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Thursday, Feb 14, 2002

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FIs asked to submit immunity proposal

Richa Mishra

NEW DELHI, Feb. 13

THE Department of Company Affairs has asked the financial institutions (FIs) to submit a proposal, which will seek to grant immunity from prosecution to their nominees on the boards of companies, which default on deposits, debt payment and dividend.

The FIs had sought an exemption for their nominees from the provisions of Section 274 of the Companies Act. Section 274(1)(g) provides that a person shall not be capable of being appointed as a director of a company if such a person is already a director of a public company which has not filed annual accounts and returns for a continuous period of three financial years and has failed to repay its deposits or interest thereon or, redeem its debentures on due dates or pay dividend and such failures continues for one year or more.

"The department is considering relaxation of the norms for the institution nominees," sources said. "Something on the lines of the Sick Industrial (Special Provisions) Act, 1985, which provides for immunity against the FIs nominees can be incorporated for the defaulting companies under the Companies Act," the sources said.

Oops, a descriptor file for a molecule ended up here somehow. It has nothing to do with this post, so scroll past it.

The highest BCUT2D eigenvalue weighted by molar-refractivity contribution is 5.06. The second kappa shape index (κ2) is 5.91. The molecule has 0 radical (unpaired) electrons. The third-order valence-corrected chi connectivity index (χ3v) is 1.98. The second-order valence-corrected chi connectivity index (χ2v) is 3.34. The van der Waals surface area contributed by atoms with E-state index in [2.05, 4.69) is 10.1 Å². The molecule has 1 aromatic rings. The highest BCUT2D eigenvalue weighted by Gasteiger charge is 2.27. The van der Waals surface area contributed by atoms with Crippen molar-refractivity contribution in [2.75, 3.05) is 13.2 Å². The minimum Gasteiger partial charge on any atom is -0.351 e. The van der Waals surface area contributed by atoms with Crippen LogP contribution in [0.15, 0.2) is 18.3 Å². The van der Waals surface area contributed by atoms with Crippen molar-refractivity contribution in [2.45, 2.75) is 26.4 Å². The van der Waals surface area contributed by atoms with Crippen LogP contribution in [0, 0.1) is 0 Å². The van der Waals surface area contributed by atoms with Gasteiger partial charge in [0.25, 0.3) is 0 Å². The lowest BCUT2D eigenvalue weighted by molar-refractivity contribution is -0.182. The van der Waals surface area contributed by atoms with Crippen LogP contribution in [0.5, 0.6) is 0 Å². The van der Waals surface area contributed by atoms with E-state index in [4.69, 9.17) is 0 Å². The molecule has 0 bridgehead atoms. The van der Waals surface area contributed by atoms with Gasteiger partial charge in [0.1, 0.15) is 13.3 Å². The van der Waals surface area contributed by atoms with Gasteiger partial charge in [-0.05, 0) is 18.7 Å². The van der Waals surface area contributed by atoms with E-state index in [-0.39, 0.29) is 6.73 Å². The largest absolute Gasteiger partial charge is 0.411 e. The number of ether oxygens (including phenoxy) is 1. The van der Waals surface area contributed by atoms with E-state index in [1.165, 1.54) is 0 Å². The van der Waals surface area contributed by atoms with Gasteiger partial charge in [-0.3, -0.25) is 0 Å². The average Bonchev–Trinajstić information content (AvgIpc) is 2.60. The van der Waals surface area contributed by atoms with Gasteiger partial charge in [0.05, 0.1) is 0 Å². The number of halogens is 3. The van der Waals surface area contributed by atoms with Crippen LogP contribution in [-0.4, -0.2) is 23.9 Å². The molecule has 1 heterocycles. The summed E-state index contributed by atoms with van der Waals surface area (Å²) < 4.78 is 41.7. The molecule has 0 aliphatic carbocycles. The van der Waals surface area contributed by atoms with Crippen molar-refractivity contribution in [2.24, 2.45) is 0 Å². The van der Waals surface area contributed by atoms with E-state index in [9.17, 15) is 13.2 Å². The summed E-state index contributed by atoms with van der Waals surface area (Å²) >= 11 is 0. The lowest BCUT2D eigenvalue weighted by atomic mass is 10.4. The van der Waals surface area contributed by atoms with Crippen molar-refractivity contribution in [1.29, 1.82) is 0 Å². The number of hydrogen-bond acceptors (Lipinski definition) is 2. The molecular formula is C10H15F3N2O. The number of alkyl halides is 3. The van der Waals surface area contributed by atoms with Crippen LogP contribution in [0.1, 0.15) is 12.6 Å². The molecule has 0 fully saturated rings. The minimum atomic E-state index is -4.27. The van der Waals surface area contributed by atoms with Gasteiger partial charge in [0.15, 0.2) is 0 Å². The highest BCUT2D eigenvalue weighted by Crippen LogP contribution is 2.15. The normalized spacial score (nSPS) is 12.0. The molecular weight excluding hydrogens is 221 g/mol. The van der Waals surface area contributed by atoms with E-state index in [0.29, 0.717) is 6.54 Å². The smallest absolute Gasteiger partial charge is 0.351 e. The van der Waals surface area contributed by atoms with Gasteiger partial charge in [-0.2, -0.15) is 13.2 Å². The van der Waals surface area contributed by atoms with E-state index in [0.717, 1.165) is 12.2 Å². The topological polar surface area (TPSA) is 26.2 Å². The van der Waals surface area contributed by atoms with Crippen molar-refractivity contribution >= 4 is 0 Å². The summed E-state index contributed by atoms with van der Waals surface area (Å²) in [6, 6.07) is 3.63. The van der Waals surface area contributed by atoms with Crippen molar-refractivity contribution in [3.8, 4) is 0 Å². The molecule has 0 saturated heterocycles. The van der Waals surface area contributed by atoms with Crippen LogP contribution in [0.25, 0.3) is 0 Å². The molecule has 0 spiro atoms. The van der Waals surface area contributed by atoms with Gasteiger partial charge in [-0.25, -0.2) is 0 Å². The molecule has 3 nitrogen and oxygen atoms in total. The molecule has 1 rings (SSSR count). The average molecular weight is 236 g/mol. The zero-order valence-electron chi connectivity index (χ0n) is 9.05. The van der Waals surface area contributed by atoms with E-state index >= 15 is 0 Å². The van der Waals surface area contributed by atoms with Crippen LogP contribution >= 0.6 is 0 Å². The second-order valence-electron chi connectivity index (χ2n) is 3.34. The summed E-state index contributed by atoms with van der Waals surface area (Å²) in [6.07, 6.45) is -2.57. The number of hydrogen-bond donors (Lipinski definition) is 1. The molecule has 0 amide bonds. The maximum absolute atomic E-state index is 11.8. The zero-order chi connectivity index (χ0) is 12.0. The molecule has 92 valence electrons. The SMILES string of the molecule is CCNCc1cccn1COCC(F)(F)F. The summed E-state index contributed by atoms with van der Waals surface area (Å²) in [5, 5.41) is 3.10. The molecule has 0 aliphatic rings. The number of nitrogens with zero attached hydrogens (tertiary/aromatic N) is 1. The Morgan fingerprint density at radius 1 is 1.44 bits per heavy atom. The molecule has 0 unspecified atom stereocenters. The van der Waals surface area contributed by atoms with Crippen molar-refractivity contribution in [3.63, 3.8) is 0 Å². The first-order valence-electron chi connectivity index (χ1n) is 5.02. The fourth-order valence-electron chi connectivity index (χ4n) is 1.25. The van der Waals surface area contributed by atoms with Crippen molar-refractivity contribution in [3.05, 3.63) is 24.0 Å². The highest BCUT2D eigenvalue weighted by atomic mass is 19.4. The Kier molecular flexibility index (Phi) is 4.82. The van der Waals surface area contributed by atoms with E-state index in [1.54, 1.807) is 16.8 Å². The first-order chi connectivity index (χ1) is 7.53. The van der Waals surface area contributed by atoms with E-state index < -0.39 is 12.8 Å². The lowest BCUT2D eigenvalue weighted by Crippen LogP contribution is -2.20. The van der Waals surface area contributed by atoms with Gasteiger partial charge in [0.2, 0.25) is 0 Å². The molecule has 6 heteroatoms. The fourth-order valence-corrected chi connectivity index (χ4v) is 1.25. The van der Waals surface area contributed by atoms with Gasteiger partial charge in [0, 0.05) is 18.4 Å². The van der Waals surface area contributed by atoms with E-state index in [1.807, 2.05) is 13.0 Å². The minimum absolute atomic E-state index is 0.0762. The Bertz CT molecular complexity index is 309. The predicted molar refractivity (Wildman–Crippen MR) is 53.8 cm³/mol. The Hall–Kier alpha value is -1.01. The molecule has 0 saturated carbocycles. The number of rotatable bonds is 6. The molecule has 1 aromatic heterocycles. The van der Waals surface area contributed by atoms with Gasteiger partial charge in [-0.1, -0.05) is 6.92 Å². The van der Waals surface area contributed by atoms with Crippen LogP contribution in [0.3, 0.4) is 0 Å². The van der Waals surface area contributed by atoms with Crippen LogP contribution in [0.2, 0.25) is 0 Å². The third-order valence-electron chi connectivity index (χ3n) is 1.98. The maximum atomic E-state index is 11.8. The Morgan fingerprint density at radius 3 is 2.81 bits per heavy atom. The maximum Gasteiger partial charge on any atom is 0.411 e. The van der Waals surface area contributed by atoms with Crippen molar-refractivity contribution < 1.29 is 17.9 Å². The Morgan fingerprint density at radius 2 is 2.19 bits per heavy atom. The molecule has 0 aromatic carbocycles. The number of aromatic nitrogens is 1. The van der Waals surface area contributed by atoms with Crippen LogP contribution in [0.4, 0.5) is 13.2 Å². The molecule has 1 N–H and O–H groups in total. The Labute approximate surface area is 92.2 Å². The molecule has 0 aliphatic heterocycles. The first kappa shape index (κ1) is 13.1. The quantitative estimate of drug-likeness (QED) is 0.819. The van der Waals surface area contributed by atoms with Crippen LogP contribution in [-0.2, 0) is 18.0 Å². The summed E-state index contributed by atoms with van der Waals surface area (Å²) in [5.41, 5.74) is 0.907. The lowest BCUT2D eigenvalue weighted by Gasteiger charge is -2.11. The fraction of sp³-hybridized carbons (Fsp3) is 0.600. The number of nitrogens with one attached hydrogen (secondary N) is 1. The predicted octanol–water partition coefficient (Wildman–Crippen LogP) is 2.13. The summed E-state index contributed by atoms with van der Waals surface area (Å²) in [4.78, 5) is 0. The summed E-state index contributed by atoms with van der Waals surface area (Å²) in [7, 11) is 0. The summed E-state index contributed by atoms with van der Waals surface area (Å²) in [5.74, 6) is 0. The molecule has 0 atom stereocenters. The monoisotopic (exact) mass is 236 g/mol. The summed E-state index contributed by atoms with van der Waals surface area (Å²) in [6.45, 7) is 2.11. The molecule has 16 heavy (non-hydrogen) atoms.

According to bankers, though the nominee directors possess some immunity from prosecution, such exemption is granted under the present legal provisions only if they act in good faith and that too in the interests of the company on whose boards they are sitting.

Apart from the institutions, trade and industry have also been calling the provision "quite harsh". "Such disqualification would be unfair in respect of non-executive director of such public company who is not in-charge of day-to-day management of the company," industry sources said.

In fact, one fails to appreciate the rational of such a disqualification provision at all, the industry is quick to add. "It needs to be accepted that a director relies and acts on the information given to him by the company and per se there may not be any default on his part. However, if default is ultimately found, the director is punished and not the company, which has erred in providing him with the information goes away without punishment," sources said.

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